14 comments on “Putting an end to the “green jobs” lie

  1. OK, Mr. H.C.,

    For the sake of your argument (a good one, I’ll admit), we’ll go with the premise that going green will not boost the economy in the way it needs to. It will not lead to the job creation needed to buttress the declining middle class workforce.

    Now what?

    What’s the solution then? Do you propose that we sit back and do nothing? Do you think cement infrastructure is the answer? Do we toss our hands up in surrender? Our dear friends in the GOP simply want everything to revolve around corporate tax cuts…trusting they will take their massive profits and create jobs. But so far that has produced diddly.

    The government sucks at being innovating capitalists. We get that. But what else is supposed to be done to try to fix things, to put more Americans back to work while also doing wonders for the economy? In short, what are we supposed to do?

    Maybe THAT should be the subject of your next post.

    • Hey Mr Mike, (We’re being so proper here suddenly, but since I like and appreciate manners, let’s go with it.),
      You don’t have to wait for my next post, I’ll give you some answers right now. Certainly we don’t sit here and do nothing. First, we allow fossil fuels to help fill the void for now. Fracking is one good answer to pursue. While certainly not perfect, natural gas extraction is a proven method that can only harm a small section of any land it’s on. The examples of polution caused by fracking have been relatively easy to fix and it’s certainly better than having a gulf spill or a nuclear accident. Also, a great deal of our homes are heated with LP gas which is produced by fracking. Increasing supply will keep prices down helping the average homeowner with one of their biggest costs (LP has gone up 400% in the past 20 years) Second, we allow drilling for oil here in the U.S. with as much oversite as possible. I personally like the idea of harsh punishment for violations over these “catch me if you can” regulations. Third, we pursue bio fuels such as algae fuel and all the solar and wind power by supporting research in our universities and government structures not by pumping money into manufacturing of products that aren’t ready for market. Lowering the cost of fuels will free up money that your average american will then use to stimulate the economy without taxing. The fear of global warming is the roadblock to all of these ideas and I believe it is being done at an extremist level. How many of Al Gore’s prophecies have come true so far? Can we control other nations like China or India or Russia even IF he’s right? We can’t even control OUR companies. I believe we have time and need a long term rational energy program that gets us off fossil fuels slowly and not a “We have to change immediately or we’re all going to die” approach.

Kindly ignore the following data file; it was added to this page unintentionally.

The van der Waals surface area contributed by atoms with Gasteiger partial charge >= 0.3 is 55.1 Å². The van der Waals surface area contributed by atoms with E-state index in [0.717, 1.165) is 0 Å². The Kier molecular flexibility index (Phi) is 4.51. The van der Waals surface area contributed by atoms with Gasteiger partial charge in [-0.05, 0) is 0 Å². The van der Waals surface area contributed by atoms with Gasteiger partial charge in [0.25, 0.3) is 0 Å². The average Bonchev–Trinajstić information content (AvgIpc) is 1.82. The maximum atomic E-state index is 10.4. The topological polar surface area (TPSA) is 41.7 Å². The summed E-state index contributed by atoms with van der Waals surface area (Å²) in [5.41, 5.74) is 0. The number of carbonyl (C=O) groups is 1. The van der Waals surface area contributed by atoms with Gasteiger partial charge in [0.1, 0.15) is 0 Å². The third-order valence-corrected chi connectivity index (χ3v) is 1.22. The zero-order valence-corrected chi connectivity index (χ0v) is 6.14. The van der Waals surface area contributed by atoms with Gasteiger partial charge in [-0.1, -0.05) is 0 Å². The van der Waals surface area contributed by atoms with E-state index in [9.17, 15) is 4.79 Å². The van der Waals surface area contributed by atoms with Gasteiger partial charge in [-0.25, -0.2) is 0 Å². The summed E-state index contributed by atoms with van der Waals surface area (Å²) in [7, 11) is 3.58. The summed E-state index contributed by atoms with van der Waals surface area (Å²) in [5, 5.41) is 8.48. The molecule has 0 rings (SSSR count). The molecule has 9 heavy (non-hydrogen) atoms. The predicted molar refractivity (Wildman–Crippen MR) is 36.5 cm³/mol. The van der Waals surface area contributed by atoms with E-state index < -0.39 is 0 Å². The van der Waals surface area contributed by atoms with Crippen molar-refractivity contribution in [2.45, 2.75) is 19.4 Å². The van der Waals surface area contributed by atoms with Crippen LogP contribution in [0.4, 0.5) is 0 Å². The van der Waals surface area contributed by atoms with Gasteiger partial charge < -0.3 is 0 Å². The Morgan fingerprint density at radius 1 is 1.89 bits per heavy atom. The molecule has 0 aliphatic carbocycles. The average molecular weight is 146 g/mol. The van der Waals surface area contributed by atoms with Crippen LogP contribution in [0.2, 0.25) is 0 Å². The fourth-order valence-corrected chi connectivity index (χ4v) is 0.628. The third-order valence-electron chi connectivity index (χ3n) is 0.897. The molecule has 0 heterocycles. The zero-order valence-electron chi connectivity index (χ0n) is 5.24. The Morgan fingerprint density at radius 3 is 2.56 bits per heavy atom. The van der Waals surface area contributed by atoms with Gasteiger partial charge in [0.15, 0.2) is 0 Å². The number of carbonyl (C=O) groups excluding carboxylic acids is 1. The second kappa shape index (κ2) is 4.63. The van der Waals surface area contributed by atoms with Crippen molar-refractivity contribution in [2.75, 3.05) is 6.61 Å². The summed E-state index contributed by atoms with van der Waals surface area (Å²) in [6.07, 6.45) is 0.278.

2. No argument there, HC. One of the reasons I was so wary about purchasing a hybrid vehicle when they first came on the market was because of the newness of the whole concept. A few years later, the novelty still hasn’t quite worn off for me. So if I have so much trepidation about a single decision to purchase, I’m especially concerned about basing an entire economic movement on similar initiatives. I think a green economy DOES need to emerge, just not with as much head-on force as the Obama administration is advocating at this point. A forward charge on that hill could lead to some pretty devestating results.

  3. Mike :The government sucks at being innovating capitalists. We get that.